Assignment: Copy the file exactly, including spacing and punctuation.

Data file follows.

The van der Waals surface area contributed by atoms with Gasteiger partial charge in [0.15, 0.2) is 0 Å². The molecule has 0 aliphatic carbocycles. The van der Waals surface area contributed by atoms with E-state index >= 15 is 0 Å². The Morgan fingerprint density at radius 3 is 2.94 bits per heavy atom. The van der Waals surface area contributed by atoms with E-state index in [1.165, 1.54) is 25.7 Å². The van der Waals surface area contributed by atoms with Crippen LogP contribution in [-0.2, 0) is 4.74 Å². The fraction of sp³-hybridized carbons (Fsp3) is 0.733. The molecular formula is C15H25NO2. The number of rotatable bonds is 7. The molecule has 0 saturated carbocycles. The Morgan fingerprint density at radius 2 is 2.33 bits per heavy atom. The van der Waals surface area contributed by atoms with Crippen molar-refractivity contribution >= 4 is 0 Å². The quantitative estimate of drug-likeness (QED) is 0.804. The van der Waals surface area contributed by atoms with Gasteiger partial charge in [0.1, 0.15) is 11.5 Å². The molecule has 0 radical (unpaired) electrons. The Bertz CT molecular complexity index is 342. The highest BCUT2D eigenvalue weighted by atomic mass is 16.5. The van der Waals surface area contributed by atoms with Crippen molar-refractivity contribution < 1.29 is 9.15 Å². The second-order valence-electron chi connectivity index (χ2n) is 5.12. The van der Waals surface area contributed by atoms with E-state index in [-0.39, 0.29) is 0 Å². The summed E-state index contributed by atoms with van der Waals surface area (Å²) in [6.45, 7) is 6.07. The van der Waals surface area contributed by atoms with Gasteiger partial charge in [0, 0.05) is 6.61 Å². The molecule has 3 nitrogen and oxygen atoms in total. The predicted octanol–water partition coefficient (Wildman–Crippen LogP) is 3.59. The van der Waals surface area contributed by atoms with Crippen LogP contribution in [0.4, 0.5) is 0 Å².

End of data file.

The van der Waals surface area contributed by atoms with Gasteiger partial charge in [0.15, 0.2) is 0 Å². The molecule has 0 aliphatic carbocycles. The van der Waals surface area contributed by atoms with E-state index >= 15 is 0 Å². The Morgan fingerprint density at radius 3 is 2.94 bits per heavy atom. The van der Waals surface area contributed by atoms with E-state index in [1.165, 1.54) is 25.7 Å². The van der Waals surface area contributed by atoms with Crippen LogP contribution in [-0.2, 0) is 4.74 Å². The fraction of sp³-hybridized carbons (Fsp3) is 0.733. The molecular formula is C15H25NO2. The number of rotatable bonds is 7. The molecule has 0 saturated carbocycles. The Morgan fingerprint density at radius 2 is 2.33 bits per heavy atom. The van der Waals surface area contributed by atoms with Crippen molar-refractivity contribution >= 4 is 0 Å². The quantitative estimate of drug-likeness (QED) is 0.804. The van der Waals surface area contributed by atoms with Gasteiger partial charge in [0.1, 0.15) is 11.5 Å². The molecule has 0 radical (unpaired) electrons. The Bertz CT molecular complexity index is 342. The highest BCUT2D eigenvalue weighted by atomic mass is 16.5. The van der Waals surface area contributed by atoms with Crippen molar-refractivity contribution < 1.29 is 9.15 Å². The second-order valence-electron chi connectivity index (χ2n) is 5.12. The van der Waals surface area contributed by atoms with E-state index in [-0.39, 0.29) is 0 Å². The summed E-state index contributed by atoms with van der Waals surface area (Å²) in [6.45, 7) is 6.07. The van der Waals surface area contributed by atoms with Gasteiger partial charge in [0, 0.05) is 6.61 Å². The molecule has 3 nitrogen and oxygen atoms in total. The predicted octanol–water partition coefficient (Wildman–Crippen LogP) is 3.59. The van der Waals surface area contributed by atoms with Crippen LogP contribution in [0.4, 0.5) is 0 Å².